The city council approved the mayor’s $10.5 million request to apparently purchase the empty Pope John High School property and to ultimately build a combination of veterans and elderly housing on it during the final meeting of the year last Monday.
The motion passed unanimously but not without the mayor delivering stern admonitions to those who questioned his request.
This included Councilor Fred Capone, whom the mayor called a liar because Capone questioned the mayor’s purchase of Pope John without any research or paperwork whatsoever.
He belittled Councilor Mike Marchese and derided him for suggesting that the Pope John property be used as a public school because, Marchese pointed out, the public schools are overcrowded and insisted the city needs another new school.
Councilor Mike McLaughlin, who the mayor also lambasted, made similar suggestions that the mayor and the city explore the options.
The mayor tried to make the case that these three are against elderly and veterans housing in an effort to discredit them and their intentions.
The City of Everett wants to pay $10.5 million to the Archdiocese of Boston to purchase the empty Pope John school campus in North Everett.
The mayor, and several others in city government are looking to remake the campus into apartment housing for the elderly and for veterans, according to public statements made during the past few weeks in city hall and development circles.
“I believe the campus should be used for the purpose it was built,” Councilor at Large Mike Marchese told the Leader Herald.
“With our public schools overcrowded and nowhere to place classrooms full of new students we should use the Pope John site as a public school,” he added.
In recent years the need for elderly and veterans housing has produced very little tangible relief in what is considered a housing shortage.
On its face, this is a good idea by the city to add to our stock of elderly and veterans housing units while at the same time giving a new use to what had been a Catholic School with a long history.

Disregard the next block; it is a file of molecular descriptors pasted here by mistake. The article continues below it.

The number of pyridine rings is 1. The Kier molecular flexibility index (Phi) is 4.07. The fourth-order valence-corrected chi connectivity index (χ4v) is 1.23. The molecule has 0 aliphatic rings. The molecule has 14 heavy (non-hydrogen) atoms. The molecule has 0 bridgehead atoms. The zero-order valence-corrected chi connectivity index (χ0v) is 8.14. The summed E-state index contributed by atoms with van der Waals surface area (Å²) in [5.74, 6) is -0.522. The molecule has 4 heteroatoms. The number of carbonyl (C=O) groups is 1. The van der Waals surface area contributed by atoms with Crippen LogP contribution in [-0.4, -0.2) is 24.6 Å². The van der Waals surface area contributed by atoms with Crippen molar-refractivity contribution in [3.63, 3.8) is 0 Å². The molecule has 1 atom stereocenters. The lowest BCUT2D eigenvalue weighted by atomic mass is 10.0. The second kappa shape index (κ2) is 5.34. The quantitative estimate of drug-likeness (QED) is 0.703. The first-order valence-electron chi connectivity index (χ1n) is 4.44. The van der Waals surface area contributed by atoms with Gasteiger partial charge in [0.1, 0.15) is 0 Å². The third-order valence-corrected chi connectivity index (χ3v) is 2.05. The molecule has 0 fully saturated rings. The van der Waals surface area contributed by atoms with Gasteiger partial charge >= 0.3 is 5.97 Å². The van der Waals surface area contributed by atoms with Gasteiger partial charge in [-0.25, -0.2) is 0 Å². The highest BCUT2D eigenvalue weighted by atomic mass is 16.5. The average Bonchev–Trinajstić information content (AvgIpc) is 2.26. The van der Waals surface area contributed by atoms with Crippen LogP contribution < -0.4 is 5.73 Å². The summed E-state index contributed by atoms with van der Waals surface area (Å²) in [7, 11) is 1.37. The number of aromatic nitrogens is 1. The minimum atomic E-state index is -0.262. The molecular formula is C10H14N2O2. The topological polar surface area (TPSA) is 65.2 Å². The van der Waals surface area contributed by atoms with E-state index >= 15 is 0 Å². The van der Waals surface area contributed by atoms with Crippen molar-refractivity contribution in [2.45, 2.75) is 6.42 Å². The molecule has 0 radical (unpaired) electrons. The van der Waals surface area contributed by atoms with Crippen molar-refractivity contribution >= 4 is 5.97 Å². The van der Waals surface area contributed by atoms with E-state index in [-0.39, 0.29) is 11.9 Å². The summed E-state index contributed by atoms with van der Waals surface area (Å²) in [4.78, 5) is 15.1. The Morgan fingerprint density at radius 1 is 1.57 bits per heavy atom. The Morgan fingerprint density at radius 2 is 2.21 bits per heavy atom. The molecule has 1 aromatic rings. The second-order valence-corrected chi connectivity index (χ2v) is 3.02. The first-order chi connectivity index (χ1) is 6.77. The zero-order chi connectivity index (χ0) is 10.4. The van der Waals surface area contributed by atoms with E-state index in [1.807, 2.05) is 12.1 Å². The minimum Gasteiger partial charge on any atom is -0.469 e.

Far better would be to attract private capital to rehab the place into a gleaming new residential property that offers mixed rent housing based on income so that taxes are paid and the property does not become a liability to the city.
The location of the former Pope John property is ideal for a mixed use type of development without overrunning the neighborhood with dense development and added traffic.
Pope John XXIII High School deserves the aid of the Boston Archdiocese in order to remain open.
It deserves to come back from a death sentence that was placed upon it, and then removed, by the Archdiocese.
Cardinal O’Malley needs to reach out to the hundreds of alumni, present students, teachers and to the administration of the Catholic school who are now involved in a life or death struggle to keep the school open.
If the Boston Archdiocese and Cardinal O’Malley can spend $25 million to rehab Holy Cross Cathedral, then certainly $1 million can be found to keep Pope John XXIII High School open.
This is not just another Catholic school that has lost its reason to exist.
The outpouring of energy and emotion from everyone involved with the school leaves us with the strong sense that Pope John XXIII has a chance to sustain the reprieve given it by the Archdiocese – but this won’t happen without the direct intervention of the Cardinal.
Pope John XXIII isn’t financially unsound at this point because of its own financial ineptitude. In fact, the school was cruising along nicely… until a vendor the school did business with went bankrupt and stopped paying the school what he owed it to the tune of $600,000.
That vendor, who should be in jail, cannot be allowed to sink the school.